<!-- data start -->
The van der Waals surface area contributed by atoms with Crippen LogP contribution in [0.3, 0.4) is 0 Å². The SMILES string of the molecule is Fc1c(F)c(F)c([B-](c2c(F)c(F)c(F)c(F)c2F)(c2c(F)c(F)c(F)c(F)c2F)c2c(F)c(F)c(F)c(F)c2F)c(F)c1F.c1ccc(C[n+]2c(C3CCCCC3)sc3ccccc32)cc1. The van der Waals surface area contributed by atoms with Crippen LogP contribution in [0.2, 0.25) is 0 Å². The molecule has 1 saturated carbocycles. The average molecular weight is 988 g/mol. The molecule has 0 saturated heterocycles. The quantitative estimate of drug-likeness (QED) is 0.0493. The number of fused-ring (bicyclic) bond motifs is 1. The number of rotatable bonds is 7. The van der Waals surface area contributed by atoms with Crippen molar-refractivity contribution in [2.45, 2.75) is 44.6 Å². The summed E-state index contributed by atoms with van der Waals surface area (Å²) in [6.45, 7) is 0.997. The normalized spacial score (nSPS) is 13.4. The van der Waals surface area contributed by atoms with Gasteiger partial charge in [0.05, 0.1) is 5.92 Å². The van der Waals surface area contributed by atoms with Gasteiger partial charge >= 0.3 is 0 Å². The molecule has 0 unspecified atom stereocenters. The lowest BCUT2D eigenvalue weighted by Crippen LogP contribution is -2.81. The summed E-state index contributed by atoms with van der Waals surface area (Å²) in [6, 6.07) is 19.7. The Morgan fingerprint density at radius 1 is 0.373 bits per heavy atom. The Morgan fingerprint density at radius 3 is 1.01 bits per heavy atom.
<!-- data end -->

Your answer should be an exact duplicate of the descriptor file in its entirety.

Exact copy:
The van der Waals surface area contributed by atoms with Crippen LogP contribution in [0.3, 0.4) is 0 Å². The SMILES string of the molecule is Fc1c(F)c(F)c([B-](c2c(F)c(F)c(F)c(F)c2F)(c2c(F)c(F)c(F)c(F)c2F)c2c(F)c(F)c(F)c(F)c2F)c(F)c1F.c1ccc(C[n+]2c(C3CCCCC3)sc3ccccc32)cc1. The van der Waals surface area contributed by atoms with Crippen LogP contribution in [0.2, 0.25) is 0 Å². The molecule has 1 saturated carbocycles. The average molecular weight is 988 g/mol. The molecule has 0 saturated heterocycles. The quantitative estimate of drug-likeness (QED) is 0.0493. The number of fused-ring (bicyclic) bond motifs is 1. The number of rotatable bonds is 7. The van der Waals surface area contributed by atoms with Crippen molar-refractivity contribution in [2.45, 2.75) is 44.6 Å². The summed E-state index contributed by atoms with van der Waals surface area (Å²) in [6.45, 7) is 0.997. The normalized spacial score (nSPS) is 13.4. The van der Waals surface area contributed by atoms with Gasteiger partial charge in [0.05, 0.1) is 5.92 Å². The van der Waals surface area contributed by atoms with Gasteiger partial charge >= 0.3 is 0 Å². The molecule has 0 unspecified atom stereocenters. The lowest BCUT2D eigenvalue weighted by Crippen LogP contribution is -2.81. The summed E-state index contributed by atoms with van der Waals surface area (Å²) in [6, 6.07) is 19.7. The Morgan fingerprint density at radius 1 is 0.373 bits per heavy atom. The Morgan fingerprint density at radius 3 is 1.01 bits per heavy atom.